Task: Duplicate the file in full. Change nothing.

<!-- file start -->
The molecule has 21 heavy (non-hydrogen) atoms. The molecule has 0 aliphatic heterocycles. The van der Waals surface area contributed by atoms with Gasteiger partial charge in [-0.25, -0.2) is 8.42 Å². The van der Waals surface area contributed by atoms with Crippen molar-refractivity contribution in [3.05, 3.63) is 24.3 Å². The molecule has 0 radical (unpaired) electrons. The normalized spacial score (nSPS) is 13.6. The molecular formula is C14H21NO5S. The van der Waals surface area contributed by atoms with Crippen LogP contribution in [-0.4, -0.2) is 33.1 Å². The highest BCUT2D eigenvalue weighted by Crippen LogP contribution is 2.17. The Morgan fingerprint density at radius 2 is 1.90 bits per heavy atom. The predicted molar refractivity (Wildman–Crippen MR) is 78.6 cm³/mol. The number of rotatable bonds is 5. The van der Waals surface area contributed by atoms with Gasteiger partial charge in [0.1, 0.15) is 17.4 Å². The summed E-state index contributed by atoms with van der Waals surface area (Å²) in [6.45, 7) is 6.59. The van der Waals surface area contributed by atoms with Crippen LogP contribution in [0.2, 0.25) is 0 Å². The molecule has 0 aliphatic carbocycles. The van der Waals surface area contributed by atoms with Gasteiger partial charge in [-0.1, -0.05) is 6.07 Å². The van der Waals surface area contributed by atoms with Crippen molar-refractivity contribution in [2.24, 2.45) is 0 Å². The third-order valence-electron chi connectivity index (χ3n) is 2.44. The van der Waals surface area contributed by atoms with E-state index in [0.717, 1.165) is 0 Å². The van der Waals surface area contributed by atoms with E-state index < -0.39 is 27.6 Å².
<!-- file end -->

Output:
The molecule has 21 heavy (non-hydrogen) atoms. The molecule has 0 aliphatic heterocycles. The van der Waals surface area contributed by atoms with Gasteiger partial charge in [-0.25, -0.2) is 8.42 Å². The van der Waals surface area contributed by atoms with Crippen molar-refractivity contribution in [3.05, 3.63) is 24.3 Å². The molecule has 0 radical (unpaired) electrons. The normalized spacial score (nSPS) is 13.6. The molecular formula is C14H21NO5S. The van der Waals surface area contributed by atoms with Crippen LogP contribution in [-0.4, -0.2) is 33.1 Å². The highest BCUT2D eigenvalue weighted by Crippen LogP contribution is 2.17. The Morgan fingerprint density at radius 2 is 1.90 bits per heavy atom. The predicted molar refractivity (Wildman–Crippen MR) is 78.6 cm³/mol. The number of rotatable bonds is 5. The van der Waals surface area contributed by atoms with Gasteiger partial charge in [0.1, 0.15) is 17.4 Å². The summed E-state index contributed by atoms with van der Waals surface area (Å²) in [6.45, 7) is 6.59. The van der Waals surface area contributed by atoms with Crippen LogP contribution in [0.2, 0.25) is 0 Å². The molecule has 0 aliphatic carbocycles. The van der Waals surface area contributed by atoms with Gasteiger partial charge in [-0.1, -0.05) is 6.07 Å². The van der Waals surface area contributed by atoms with Crippen molar-refractivity contribution in [2.24, 2.45) is 0 Å². The third-order valence-electron chi connectivity index (χ3n) is 2.44. The van der Waals surface area contributed by atoms with E-state index in [0.717, 1.165) is 0 Å². The van der Waals surface area contributed by atoms with E-state index < -0.39 is 27.6 Å².